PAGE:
Making Altruism Pay in Auction Quotas
With imperfectly competitive product markets, producers react to the auction of quota licenses by adjusting price upwards from the free trade level. As a result, license revenues are significantly lower than if markets were perfectly competitive. In fact, they are often zero unless quotas are very restrictive. In such markets, giving part of these revenues to the producers reduces the incentive to raise product prices and leads to the reappearance of revenues from auctioning quota licenses. With a foreign monopoly and no price discrimination, such a policy can lead to a Pareto improvement over free trade. The conditions under which such altruism raises welfare both from free trade and from the status quo are explored.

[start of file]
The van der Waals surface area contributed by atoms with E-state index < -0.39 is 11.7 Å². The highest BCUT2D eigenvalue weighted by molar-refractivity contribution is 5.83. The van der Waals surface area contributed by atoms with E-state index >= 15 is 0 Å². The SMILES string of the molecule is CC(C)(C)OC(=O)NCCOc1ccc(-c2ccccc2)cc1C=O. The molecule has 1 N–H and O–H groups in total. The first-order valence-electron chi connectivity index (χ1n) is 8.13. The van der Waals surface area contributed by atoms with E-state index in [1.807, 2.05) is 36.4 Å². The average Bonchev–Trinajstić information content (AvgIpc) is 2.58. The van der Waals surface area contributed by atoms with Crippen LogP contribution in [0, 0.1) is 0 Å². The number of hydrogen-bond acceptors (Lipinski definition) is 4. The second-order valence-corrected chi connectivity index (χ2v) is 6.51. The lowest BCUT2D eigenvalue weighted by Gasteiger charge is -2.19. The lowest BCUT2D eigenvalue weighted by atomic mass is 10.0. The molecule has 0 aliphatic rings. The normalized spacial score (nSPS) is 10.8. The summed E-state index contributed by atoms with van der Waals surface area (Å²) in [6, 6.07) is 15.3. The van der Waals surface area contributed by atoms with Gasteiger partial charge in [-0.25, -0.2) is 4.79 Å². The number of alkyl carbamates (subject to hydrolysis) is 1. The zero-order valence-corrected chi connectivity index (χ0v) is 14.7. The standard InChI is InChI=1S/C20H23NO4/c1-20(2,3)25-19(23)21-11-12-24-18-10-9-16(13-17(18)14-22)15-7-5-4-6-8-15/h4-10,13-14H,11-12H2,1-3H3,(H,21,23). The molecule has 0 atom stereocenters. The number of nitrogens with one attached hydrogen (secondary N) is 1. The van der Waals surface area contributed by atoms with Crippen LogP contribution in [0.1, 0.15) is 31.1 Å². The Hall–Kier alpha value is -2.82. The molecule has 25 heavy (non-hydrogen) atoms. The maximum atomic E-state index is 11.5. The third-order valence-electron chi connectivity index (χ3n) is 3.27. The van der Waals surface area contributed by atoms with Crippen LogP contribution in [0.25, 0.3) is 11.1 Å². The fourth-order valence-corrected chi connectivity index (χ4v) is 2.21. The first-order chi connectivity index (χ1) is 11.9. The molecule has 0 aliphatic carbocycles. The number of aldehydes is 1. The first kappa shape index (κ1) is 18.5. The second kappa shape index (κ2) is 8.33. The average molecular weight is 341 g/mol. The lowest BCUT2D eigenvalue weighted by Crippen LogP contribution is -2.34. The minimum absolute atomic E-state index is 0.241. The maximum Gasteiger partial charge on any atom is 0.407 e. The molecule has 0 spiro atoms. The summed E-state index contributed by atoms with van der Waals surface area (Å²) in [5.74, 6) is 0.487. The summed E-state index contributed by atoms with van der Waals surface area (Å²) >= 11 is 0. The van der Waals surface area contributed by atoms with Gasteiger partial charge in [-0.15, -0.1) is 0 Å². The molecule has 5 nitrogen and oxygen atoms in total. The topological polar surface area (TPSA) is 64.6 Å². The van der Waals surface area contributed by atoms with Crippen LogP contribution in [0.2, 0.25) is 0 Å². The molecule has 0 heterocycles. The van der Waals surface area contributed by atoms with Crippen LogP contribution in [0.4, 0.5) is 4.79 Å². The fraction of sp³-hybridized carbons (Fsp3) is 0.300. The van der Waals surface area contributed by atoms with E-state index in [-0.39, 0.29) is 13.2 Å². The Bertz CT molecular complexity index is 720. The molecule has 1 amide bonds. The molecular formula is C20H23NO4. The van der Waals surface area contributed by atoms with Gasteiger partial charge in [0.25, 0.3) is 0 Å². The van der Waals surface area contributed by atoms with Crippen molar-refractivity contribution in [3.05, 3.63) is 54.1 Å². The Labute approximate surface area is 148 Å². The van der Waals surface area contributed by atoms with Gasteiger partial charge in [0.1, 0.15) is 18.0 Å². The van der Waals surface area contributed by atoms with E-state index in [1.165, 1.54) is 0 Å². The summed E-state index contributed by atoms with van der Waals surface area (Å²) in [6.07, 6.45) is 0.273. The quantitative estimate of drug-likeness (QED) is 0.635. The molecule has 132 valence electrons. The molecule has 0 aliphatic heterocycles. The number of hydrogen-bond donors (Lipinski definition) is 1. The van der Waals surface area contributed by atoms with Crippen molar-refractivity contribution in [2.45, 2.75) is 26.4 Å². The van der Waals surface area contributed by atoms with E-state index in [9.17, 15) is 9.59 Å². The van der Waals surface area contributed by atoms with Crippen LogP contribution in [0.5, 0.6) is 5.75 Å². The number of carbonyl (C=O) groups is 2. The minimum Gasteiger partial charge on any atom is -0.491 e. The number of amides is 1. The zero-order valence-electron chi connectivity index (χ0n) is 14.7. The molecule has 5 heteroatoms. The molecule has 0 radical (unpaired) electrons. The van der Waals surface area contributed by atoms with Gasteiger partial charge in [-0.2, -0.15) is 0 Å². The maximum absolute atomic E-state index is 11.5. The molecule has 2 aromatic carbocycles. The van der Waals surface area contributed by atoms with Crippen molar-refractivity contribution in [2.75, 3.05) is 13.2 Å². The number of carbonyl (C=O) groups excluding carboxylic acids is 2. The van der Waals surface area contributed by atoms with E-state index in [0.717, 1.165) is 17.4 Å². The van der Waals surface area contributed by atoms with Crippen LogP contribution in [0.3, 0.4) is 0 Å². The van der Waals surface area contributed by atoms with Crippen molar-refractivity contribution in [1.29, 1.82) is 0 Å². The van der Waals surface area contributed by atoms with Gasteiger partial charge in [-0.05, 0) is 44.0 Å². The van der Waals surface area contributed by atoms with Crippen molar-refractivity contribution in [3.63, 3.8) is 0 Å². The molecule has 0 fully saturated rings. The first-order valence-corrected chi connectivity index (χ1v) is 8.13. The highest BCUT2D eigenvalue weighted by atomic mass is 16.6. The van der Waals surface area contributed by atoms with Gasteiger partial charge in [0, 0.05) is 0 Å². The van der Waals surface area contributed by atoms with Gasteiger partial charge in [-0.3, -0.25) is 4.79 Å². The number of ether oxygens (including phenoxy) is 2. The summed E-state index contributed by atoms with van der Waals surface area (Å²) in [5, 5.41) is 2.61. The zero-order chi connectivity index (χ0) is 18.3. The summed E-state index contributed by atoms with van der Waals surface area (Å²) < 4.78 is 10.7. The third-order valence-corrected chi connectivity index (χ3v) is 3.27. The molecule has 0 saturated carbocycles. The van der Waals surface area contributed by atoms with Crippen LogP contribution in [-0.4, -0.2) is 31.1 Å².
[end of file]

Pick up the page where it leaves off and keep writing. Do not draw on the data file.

Published: International Trade and Trade Policy, edited by E. Helpman and A. Razin June, 1991 MIT Press: Cambridge, MA